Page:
In the same way it has been assumed that the English system of party and of cabinets, which are committees of party, is the vital principle of constitutional government. But party in England has been the instrument, probably the indispensable instrument, of a chronic revolution. By the action of the party which in its successive phases has borne the names of Puritan, Whig, and Liberal, the Tudor autocracy has been reduced to a limited, or rather a faineant, monarchy, and the Tory oligarchy, once intrenched in the rotten boroughs, has been replaced by a House of Commons elected on a more popular basis; supreme power, in other words, has been gradually transferred from the crown and the aristocracy to the representatives of the people. All this time there has been a real ground of division and a question of importance supreme enough to warrant allegiance to a party. But the process is now nearly complete. Other questions, of which the name Radical is the symbol, will probably emerge, and may again furnish grounds for the action of party. As it is, the lines between the aristocratic and democratic parties remain, though their outline is confused, and the democratic party is paralyzed for the time by the Conservative reaction, caused mainly by a vast influx of wealth. But we have an inkling at all events in the present state of things, even in England, of the time when the materials for party will be finally exhausted, and when we shall be obliged perforce to look out for some other mode of working constitutional government. Bayonets have their uses, but you cannot sit on them. Party has its use as the organ of a pacific revolution; but it will not supply the permanent basis of a national government.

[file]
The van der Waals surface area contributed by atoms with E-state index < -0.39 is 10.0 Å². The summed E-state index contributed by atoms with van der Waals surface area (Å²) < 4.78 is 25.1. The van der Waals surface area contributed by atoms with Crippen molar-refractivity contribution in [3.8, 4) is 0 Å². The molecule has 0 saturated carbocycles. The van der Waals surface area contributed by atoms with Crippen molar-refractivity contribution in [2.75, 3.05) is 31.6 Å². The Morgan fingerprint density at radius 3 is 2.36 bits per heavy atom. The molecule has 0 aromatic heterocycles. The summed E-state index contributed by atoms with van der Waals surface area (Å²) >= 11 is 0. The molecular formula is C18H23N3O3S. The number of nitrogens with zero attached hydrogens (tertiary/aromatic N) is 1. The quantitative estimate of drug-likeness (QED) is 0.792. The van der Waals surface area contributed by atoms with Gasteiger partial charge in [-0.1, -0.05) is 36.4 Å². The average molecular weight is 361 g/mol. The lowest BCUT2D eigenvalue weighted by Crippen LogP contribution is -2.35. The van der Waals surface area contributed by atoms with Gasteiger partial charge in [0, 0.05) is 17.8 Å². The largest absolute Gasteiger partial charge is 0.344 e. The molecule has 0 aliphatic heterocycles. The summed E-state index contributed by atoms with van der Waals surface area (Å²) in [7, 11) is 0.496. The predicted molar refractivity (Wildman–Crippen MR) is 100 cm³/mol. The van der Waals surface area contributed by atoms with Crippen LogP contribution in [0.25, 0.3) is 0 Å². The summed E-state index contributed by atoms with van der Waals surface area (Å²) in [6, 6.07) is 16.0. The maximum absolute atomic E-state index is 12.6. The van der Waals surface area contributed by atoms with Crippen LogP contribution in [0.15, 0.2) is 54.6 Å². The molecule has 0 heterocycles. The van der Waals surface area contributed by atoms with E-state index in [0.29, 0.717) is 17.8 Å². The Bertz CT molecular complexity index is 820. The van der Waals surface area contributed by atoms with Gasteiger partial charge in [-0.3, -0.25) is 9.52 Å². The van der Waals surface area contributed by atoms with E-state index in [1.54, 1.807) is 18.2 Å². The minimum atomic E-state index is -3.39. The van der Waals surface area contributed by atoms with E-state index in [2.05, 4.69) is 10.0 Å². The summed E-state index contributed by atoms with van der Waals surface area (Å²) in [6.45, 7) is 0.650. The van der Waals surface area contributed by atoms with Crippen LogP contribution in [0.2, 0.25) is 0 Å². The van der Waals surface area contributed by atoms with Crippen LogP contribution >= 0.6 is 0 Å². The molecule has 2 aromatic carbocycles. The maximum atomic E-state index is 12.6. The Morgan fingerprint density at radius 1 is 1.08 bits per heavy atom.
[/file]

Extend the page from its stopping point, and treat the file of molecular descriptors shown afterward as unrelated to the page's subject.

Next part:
Even in the course of the revolution, effected by means of party in England, as often as the movement has been temporarily suspended by accident or lassitude, the weakness of the system has appeared. Between the fall of Jacobitism and the advent of the French Revolution, when there was no great party question on foot, but the offices of state were still put up as the prizes of success in the struggle of parliamentary factions, you had half a century of chaotic intrigue and corruption, broken only by the short dictatorship of Chatham, whose own conduct, in the cabals which drove Walpole into the war with Spain, was an example, if not of place-hunting, of place-storming, of the most flagrant kind. The boasted efficiency of party, as a detector and exposer of abuses, was then proved to be little sustained by facts; it was seen, neither for the first nor for the last time, that two factions, whatever their mutual hatred, may virtually combine to preserve a privilege of plundering the community, which each hopes to exercise in its turn.
Not only is the usefulness of party as a political instrument closely connected with the peculiar circumstances of English history; it is closely connected also with the peculiar circumstances of an age of unscientific politics, of combinations formed upon class interests, of